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The Diary

Ykpa Dafo We enter Togo – 17 Feb. 2008

We get the impression that not many foreign cars cross this mountain border. A man in what was once a white vest rushes to his post - a small hut that overlooks the border barrier. He takes his place and adopts an official well-practised stance. He is very polite and inspects our passports very meticulously. He lingers on our Ghana visas, tipping his head from side to side contemplating his next move. Then, he takes the stamp to endorse the documents, at which point some intervention is required. I indicate to him that the visas for the country we are entering are two pages back. He nods, smiles and stamps the correct pages and visas, asking politely if that is ok.

At the customs further ahead, we find an older official, a bit grumpy this one and very determined to underline that he is the authority.
However, he has never seen a Carnet de Passage and judging by the nonplussed look on his face, it looks like he is having difficulty reading it. We slowly explain and show him how to fill it in and where to stamp it. He then asks us for a commission for his efforts. We acknowledge his sense of humour with a smile, a compliment and then we leave. Welcome to Togo.

Atomic pizza

We celebrate in Kapalime with a Togolese pizza cooked by locals. Very strange but nice. We sleep in the yard of the Grand Hotel yard and pay 5000 CDA between us.
GPS N6°53,300’E000°38,230’

Prospero’s butterflies – 18 Feb. 2008

In the village of Kluoto, there are the ruins of a castle, which can be visited after obtaining a government permit. From here, you can go on excursions into the forest to catch butterflies. This is not the right month for hunting, but we ask Prospero “Papillion”, a painter and an expert guide, to accompany us.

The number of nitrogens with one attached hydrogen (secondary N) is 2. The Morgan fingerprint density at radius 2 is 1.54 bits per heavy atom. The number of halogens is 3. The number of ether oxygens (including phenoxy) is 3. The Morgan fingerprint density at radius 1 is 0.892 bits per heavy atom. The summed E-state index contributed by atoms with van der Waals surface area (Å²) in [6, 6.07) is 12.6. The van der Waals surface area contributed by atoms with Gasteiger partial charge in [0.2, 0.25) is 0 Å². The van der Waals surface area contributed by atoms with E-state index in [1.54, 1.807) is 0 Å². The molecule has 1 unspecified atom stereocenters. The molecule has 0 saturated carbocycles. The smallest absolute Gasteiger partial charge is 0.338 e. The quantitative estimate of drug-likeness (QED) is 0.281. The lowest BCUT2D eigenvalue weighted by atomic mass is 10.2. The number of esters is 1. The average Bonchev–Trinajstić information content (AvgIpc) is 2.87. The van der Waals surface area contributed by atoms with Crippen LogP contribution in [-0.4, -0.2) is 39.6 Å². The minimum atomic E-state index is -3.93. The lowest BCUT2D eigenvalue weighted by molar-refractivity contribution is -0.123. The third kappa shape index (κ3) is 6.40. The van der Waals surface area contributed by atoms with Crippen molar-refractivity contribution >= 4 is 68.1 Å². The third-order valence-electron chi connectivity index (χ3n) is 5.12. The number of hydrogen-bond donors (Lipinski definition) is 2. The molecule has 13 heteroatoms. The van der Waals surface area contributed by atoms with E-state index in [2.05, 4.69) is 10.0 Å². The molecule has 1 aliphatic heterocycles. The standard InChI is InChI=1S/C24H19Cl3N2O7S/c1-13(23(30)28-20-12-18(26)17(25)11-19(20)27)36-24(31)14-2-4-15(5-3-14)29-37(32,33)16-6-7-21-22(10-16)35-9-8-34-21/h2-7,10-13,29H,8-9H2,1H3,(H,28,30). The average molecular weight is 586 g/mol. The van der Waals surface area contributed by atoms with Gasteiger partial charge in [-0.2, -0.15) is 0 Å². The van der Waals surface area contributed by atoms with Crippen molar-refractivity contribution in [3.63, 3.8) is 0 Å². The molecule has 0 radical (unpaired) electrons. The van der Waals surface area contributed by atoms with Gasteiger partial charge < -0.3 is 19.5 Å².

We do not see any more butterflies than we did at Wli waterfalls, but we meet a very interesting stick insect, which made the hours of walking well worth it.

This is our big catch

We visit a school and buy some beautiful paintings, painted by the students on a vegetable derived cotton. Once back in Italy, they will be on sale on our Elfo market stalls.

Lomé – 18 feb 2008

Heavy traffic, congestion, humidity and chaos. How we are missing yesterday’s fresh mountain breeze, now fading away in our memories. We are back in a different wild, among motorcycles, cars and street vendors. Yes, they’re back! You dare not stop for a minute or else! They are particularly rude here, interrupting you when you are in mid-conversation and demanding your undivided attention.
Francophone place, Peugeot has definitely worked well here in the past.
We send some postcards, go shopping at a Chinese shop and make our way to the beach where we spend the night… Chez Alice GPS N6°09,965’ E1°20,466’

We leave Togo – 19 Feb 2008

We decide to leave Togo sooner rather than later for a number of reasons.
Togo is a place that is isolated and cut-off from the rest of the world. Internet points are closed or disconnected. You cannot make a phone call outside this country (unless you use a satellite phone, which infringes Government controls). It is quite daunting, especially, because this is not a very settled place; it has been at war and governed by a dictatorship…
People are outwardly more aggressive, as we have found out when in traffic.
There are not many places of interest to visit.
March is the month when the rain starts to fall; particularly, in Cameroon, the roads will be blocked and this gives all the more reason to leave Togo and head for Benin. Within a short time, we are across the border.

Our impressions

We have spent little time in this country, and therefore it is difficult to weigh-up fairly. However, our first impressions are that it is typically underdeveloped. In particularly, it feels ill at ease. Recent violence has left the people embittered, disillusioned and rather hostile.

In three days, it is alarming, how many mad, unbalanced people we have seen and met.
There appears to be no sense of decency; people urinating on the streets with heedless indifference.
And finally… sign posts you’ll see around town…

Sign posts, curiosity and beer